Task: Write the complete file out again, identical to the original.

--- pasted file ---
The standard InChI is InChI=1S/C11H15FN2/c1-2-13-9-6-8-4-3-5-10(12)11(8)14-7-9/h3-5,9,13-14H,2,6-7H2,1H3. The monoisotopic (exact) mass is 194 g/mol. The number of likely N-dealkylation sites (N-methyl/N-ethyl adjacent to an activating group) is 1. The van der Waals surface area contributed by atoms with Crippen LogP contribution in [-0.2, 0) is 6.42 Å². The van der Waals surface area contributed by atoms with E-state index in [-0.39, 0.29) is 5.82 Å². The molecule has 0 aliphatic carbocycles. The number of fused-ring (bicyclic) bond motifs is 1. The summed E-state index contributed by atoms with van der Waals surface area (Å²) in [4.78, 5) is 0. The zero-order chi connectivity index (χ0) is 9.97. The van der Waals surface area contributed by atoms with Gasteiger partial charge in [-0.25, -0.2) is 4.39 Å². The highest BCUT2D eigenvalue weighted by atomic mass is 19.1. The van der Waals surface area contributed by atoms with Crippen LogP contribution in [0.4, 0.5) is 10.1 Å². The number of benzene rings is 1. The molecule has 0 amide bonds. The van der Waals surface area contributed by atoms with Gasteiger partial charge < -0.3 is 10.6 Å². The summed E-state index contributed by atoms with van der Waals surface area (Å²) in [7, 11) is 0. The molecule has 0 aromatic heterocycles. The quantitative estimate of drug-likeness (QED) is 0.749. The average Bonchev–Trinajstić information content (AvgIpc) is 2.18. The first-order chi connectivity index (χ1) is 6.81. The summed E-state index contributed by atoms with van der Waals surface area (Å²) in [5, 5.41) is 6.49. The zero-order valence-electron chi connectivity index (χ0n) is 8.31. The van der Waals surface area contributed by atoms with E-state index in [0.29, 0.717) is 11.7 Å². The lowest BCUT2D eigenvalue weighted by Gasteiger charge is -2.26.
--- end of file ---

The standard InChI is InChI=1S/C11H15FN2/c1-2-13-9-6-8-4-3-5-10(12)11(8)14-7-9/h3-5,9,13-14H,2,6-7H2,1H3. The monoisotopic (exact) mass is 194 g/mol. The number of likely N-dealkylation sites (N-methyl/N-ethyl adjacent to an activating group) is 1. The van der Waals surface area contributed by atoms with Crippen LogP contribution in [-0.2, 0) is 6.42 Å². The van der Waals surface area contributed by atoms with E-state index in [-0.39, 0.29) is 5.82 Å². The molecule has 0 aliphatic carbocycles. The number of fused-ring (bicyclic) bond motifs is 1. The summed E-state index contributed by atoms with van der Waals surface area (Å²) in [4.78, 5) is 0. The zero-order chi connectivity index (χ0) is 9.97. The van der Waals surface area contributed by atoms with Gasteiger partial charge in [-0.25, -0.2) is 4.39 Å². The highest BCUT2D eigenvalue weighted by atomic mass is 19.1. The van der Waals surface area contributed by atoms with Crippen LogP contribution in [0.4, 0.5) is 10.1 Å². The number of benzene rings is 1. The molecule has 0 amide bonds. The van der Waals surface area contributed by atoms with Gasteiger partial charge < -0.3 is 10.6 Å². The summed E-state index contributed by atoms with van der Waals surface area (Å²) in [7, 11) is 0. The molecule has 0 aromatic heterocycles. The quantitative estimate of drug-likeness (QED) is 0.749. The average Bonchev–Trinajstić information content (AvgIpc) is 2.18. The first-order chi connectivity index (χ1) is 6.81. The summed E-state index contributed by atoms with van der Waals surface area (Å²) in [5, 5.41) is 6.49. The zero-order valence-electron chi connectivity index (χ0n) is 8.31. The van der Waals surface area contributed by atoms with E-state index in [0.29, 0.717) is 11.7 Å². The lowest BCUT2D eigenvalue weighted by Gasteiger charge is -2.26.